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Posted (edited)

I've posted this picture previously but was never really happy that the medal was nailed down.

The picture is easily found on t'tinternet and has various captions associated with it. The seated gent is always seen as a veteran but it varies from Waterloo, Peninsular Wars to the Crimean and the US Civil War.

It's an Ambrotype photo on a glass plate from around 1850-60. It was found at an auction (Christie's I think) by Bruce Bernard in the 1970s who later tracked it down again for inclusion in his book "photodiscovery". The caption in this book reads "Veteran of Waterloo and his wife".

   

 

1860_Anonyme_Un_vétéran_et_sa_femme_Ambrotype.jpg

I've played with the photo a bit 

First of all I think the photo is backwards (these etched glass plates were supposed to be viewed against a dark background) as the medal should be worn on the left and now his coat buttons up correctly - it sort of looks more natural this way round.

vet 2.jpg

Then crop our hero out - he looks like he's had a pretty nasty crack on the nose at some point

vet 3.jpg

And then zoom in on the medal

vet 4.jpg

Although the bars are similar to the clasps on the Peninsular War GSM the medal itself does not. For one thing it looks to be a swinging type - the medal is not central to the ribbon - and it neither looks to be either side. What could it be?

 

Edited by Spasm

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I've always loved this photo.  Thank you for this close up... When would this photo have been taken?

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Paul,

This is an ambrotype photo - a positive photo on glass - (ie there's only one, like a polariod or a print on paper). They were started to be used around 1850 and were superseded by the Tintype process around 1860. Produced in that 10 year period then.

The MGSM was approved in 1847 (which had to be retrospectively applied for) and awarded for campaigns between 1793 and 1814. 

So our man in the picture above could have been 18ish in 1793 or 18ish in 1814 to give his age between 56 and 87.  I'd put him in there somewhere. 

Cheers, Steve

 

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Posted (edited)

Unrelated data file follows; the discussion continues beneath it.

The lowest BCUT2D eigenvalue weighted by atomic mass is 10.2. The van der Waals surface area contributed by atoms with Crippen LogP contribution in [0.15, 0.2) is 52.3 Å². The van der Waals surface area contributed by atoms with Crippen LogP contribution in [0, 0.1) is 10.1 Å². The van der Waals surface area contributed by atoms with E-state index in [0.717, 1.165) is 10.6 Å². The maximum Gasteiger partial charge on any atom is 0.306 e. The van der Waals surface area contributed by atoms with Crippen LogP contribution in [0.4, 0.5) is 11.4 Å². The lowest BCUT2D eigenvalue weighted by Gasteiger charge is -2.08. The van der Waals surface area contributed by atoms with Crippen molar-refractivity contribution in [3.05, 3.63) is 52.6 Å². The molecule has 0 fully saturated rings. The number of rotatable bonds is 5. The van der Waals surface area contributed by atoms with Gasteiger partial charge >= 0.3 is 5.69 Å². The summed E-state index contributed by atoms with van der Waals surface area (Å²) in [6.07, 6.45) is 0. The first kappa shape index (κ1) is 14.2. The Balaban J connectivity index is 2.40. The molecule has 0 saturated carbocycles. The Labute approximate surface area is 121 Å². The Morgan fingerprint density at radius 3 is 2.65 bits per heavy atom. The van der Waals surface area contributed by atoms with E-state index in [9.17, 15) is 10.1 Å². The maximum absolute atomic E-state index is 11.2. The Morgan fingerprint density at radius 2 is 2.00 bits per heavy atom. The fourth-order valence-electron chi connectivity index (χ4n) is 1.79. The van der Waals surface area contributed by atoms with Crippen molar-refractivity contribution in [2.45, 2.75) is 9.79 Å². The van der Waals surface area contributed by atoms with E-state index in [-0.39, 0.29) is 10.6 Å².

Hi,

Spasm is correct in stating that it is a one of a kind image like a polaroid  or ferrotype (and I add: photobooth picture or daguerreotype or slide). As different as all these different types of photographic images are, what they have in common is that there is no negative to print duplicates from (so NO print on paper, so here Spasm is wrong as in this kind of process NO PRINTING is done). Through a chemical process during the development of the latent image, the negative becomes a positive through a chemical process. If you want or need copies of the image (prints), the image in question would have to be re-photographed to be reproduced. As negatives are always mirror inverted the old procedures mentioned show the image "the wrong way round", or "backwards" as Spasm puts it. And that is way. So are daguerreotypes, ferrotypes, ambrotypes, slides and the early photobooth pictures. In the later years the manufacturers of photobooths installed a prism in front of the light sensitive surface of the medium, that made the image look "right" again so that it could be used in passports etc.

GreyC

 

 

Edited by GreyC

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Spasm,

Thanks for your work on this picture.  It does look more normal with the medal on the left.  It will make an interesting research project looking at it this way.

Regards,

Gordon

 

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Posted (edited)

I've also really liked this image.  The old grizzled veteran and his wife.

I think the wife is wearing her best (looks to be a paisley patterned shawl) and is almost smiling (not common at that time as it was a serious matter to go get your photo taken).

The Paisley design first appeared around 200AD in Persia - during the 1600s the Paisley pattern started to appear on shawls imported by the East India Company. In the 1800s the weavers in the town of Paisley, Scotland became the primary producers of the pattern due to their skill in producing the design in more than two colours. 

The wife's shawl looks to be more than a two colour design - probably a very expensive item at the time.

The old man is wearing his best - albeit well worn and obviously old at that time - but still wearing a jacket with waistcoat and a chain . No doubt a timepiece in there somewhere.  The medal doesn't seem to be attached to the chain but has not just been pinned onto the overcoat - it may be pinned to the jacket/waistcoat and then folded onto the coat just before the picture was taken. No idea why the overcoat and shawl were not taken off. Maybe it was cold, or maybe the wife wanted her bonnet and shawl to be in the photo.

But I still can't pinpoint the medal. The clasps do definitely look to be a MGSM with 6 clasps. But the medal and hanging bar just isn't quite right. And I can't really see the Queen's head there - although I remember reading that at some time the medals were worn differently - ie displaying what we would now call the reverse.

So  I gave up checking all the medals I could think of and settled on the MGSM:    

Maybe one of us will find it, thanks all, Steve

medal.jpg

Edited by Spasm

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